Leukemia Stem Cell Research
Cancer stem cells in leukemia were first identified by researchers in 1994Because they have been studied the longest, scientists know more about leukemic cancer stem cells than they know about stem cells in other kinds of cancer. Cancer stem cells were first discovered in 1994, when University of Toronto researchers found them in acute myeloid leukemia. Within a few years, researchers identified cancer stem cells in other types of leukemia, as well.
Leukemia is a cancer of the blood or bone marrow. There are different types of leukemia, but they all start when something goes wrong with blood-forming cells in bone marrow, the spongy tissue inside bones. In leukemia, some of the cells created when these blood-forming cells divide are abnormal. They keep dividing uncontrollably, crowding out normal blood and immune cells we need to survive.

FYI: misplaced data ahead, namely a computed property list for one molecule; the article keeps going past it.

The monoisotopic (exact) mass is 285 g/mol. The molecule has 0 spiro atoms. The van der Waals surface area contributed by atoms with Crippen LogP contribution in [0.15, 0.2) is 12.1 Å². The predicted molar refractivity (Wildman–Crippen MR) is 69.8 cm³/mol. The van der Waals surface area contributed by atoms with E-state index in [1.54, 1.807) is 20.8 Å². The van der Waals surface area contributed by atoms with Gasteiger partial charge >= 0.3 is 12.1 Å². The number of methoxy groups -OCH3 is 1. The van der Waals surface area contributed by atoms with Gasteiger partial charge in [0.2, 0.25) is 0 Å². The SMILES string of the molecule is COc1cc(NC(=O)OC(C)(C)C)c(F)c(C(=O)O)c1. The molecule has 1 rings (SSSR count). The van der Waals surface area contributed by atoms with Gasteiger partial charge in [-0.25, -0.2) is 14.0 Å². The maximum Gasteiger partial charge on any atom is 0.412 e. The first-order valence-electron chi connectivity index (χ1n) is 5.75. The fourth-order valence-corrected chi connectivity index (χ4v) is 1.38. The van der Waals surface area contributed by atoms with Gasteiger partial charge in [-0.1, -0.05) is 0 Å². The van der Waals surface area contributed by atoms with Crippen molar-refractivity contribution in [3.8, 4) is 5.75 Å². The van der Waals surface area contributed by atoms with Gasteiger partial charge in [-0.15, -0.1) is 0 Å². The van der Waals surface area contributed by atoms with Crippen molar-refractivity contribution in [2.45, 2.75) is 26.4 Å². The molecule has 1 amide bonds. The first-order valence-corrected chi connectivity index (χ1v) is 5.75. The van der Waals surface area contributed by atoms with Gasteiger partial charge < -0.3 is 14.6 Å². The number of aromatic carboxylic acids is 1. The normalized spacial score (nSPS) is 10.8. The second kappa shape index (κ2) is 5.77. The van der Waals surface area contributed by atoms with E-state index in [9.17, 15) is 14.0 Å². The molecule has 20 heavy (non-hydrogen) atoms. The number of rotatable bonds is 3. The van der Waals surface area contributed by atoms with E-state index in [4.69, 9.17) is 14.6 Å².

Some leukemias are more common in children; others usually develop in older adults. Without treatment, all leukemias can be fatal. The good news is that researchers have developed new anti-cancer drugs that can keep some leukemias in remission for years. In other types of leukemia, malignant stem cells can be killed with radiation and replaced with donated stem cells in a procedure called a bone marrow transplant.
But even when initial treatment is successful, leukemia often comes back. Scientists believe this is because even the most aggressive therapy does not kill all the cancer stem cells. To cure this type of cancer, scientists need a better understanding of what causes blood-forming stem cells to start behaving abnormally.
Sean Morrison, Ph.D., the Henry Sewall Professor of Medicine, directs the Center for Stem Cell Biology in the University of Michigan's Life Sciences Institute. Researchers in Dr. Morrison's lab are trying to find and understand differences between normal blood-forming stem cells and cancer stem cells in leukemia.